Mohamad Chatah, a former Lebanese finance minister and ambassador to the United States, died Friday when a car bomb struck his convoy in downtown Beirut, Lebanon’s National News Agency reported.
The blast killed five others and left 71 wounded, Lebanon’s health ministry said. Cars were burned beyond recognition as a wall of flames and thick black smoke shot up from the blast site.
Chatah’s bodyguard, Mohammed Badr, was among those killed, the news agency said.
No one has claimed responsibility for the attack.
Chatah’s last tweet, posted about an hour before his death, talked about Hezbollah, the Lebanese-based Shiite militant group with which Chatah was at odds.
“#Hezbollah is pressing hard to be granted similar powers in security & foreign policy matters that Syria exercised in Lebanon for 15 yrs,” Chatah tweeted.
That group decried the attack in a statement aired on Hezbollah TV, saying the it “only benefits the enemies of Lebanon.”
The group called on “all the security and judicial agencies to be on high alert to expose the perpetrators and bring them to justice.”
Chatah was known as a staunch critic of Syrian President Bashar al-Assad, whom he accused of meddling in Lebanon’s internal affairs. Hezbollah has sent fighters to help al-Assad’s forces in the Syrian civil war.
“A united and peaceful Syria ruled by Assad is simply not possible anymore. It has been like that for some time,” Chatah wrote in his last blog post. “The status quo ante cannot be restored. Iran and Hezbollah realize this more than anyone else.”
More than 100,000 people have died in Syria’s civil war, in which al-Assad’s forces are battling rebels seeking an end to his family’s four-decade dynasty. Al-Assad and the core of his regime are Alawites, members of an offshoot of Shiite Islam, but most Syrians and a large portion of the rebels are Sunni.
The war has spilled across the border into Lebanon. Dozens have been killed there in largely sectarian violence, including dual bombings last month that left 23 dead in Beirut.
The Abdullah Azzam Brigades, a Sunni jihadist group linked to al Qaeda, claimed responsibility for those bombings. The group warned that more attacks would come unless Hezbollah stopped sending fighters to support Syrian regime forces.
Chatah graduated from American University in Beirut and was Lebanon’s ambassador to the United States from 1997 to 1999, according to his blog. Chatah also was a senior adviser for former Prime Minister Saad Hariri and was the finance minister in former Prime Minister Fouad Siniora’s Cabinet in 2008 and 2009.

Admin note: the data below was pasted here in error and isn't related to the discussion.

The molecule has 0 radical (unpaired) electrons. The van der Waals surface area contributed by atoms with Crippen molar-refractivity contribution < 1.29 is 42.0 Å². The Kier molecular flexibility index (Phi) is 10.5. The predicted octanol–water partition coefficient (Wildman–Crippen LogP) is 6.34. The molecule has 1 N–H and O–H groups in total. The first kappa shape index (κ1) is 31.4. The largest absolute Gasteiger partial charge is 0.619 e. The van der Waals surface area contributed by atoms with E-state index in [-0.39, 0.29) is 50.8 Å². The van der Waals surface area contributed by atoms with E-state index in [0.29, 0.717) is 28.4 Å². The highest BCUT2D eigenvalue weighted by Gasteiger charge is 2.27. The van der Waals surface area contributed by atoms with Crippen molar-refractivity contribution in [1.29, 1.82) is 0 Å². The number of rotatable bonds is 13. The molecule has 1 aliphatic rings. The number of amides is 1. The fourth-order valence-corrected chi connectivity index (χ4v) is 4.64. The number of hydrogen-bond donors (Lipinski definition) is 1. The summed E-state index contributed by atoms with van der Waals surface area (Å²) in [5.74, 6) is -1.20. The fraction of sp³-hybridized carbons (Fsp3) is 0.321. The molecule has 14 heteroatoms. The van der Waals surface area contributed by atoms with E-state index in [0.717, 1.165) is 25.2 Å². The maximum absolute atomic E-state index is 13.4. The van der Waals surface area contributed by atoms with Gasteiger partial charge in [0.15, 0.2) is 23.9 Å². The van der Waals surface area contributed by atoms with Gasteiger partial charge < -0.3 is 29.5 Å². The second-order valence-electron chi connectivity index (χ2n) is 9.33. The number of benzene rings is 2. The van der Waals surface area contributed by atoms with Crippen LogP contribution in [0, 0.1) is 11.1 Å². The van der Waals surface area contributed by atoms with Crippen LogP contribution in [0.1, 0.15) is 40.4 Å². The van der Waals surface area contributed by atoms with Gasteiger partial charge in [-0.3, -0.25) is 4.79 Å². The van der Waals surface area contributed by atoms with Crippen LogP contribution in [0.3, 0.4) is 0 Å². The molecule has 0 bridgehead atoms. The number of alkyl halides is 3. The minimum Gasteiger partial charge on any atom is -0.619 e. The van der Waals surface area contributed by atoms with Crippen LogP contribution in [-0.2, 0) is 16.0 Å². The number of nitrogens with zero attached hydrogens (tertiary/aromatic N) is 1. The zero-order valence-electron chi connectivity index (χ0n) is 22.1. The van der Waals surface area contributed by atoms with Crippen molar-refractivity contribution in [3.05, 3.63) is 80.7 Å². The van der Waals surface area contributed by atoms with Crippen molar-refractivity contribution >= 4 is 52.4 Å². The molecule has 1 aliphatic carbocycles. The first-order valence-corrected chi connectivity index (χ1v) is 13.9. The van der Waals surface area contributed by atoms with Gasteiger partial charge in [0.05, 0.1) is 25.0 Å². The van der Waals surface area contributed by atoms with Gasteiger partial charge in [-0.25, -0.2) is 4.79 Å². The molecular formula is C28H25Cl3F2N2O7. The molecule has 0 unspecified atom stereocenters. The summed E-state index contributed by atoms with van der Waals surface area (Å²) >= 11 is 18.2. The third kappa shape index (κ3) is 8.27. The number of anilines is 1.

Hariri issued a statement Friday condemning the killing, calling it “yet another terrorist message sent to us, we the free men of Lebanon in the Future Movement and March 14 coalition.”
Hariri’s “March 14 coalition” is a pro-Western, Sunni-dominated bloc. It takes its name from the day in 2005 when thousands gathered in Beirut a month after the assassination of Hariri’s father, former Prime Minister Rafik Hariri, to demand an end to the Syrian occupation of Lebanon.
Shortly before Lebanon’s presidential election in 2007, Chatah decried the violence plaguing Lebanon ahead of the country’s elections.
“We’re still witnessing killings, explosions targeting those people who really were after one thing: They were after the independence of Lebanon, restoration of its sovereignty, re-establishment of state authority and having a normal life. And for that, they’re paying with their lives,” Chatah said.
On Friday, Lebanese Prime Minister Najib Mikati posted a tweet saying he is calling off his vacation and heading back to Lebanon.
“I condemn this assassination, which targeted a political, an academic, a moderate and an upscale figure who always believed in dialogue and the language of reason, logic and the right to have a different opinion,” Mikati said.
Chatah was married and had two children.
His death comes 20 days before the U.N.-backed Special Tribunal for Lebanon begins the trial of four Hezbollah suspects over the 2005 assassination of Rafik Hariri. Like Chatah, Hariri was also killed in a car bombing.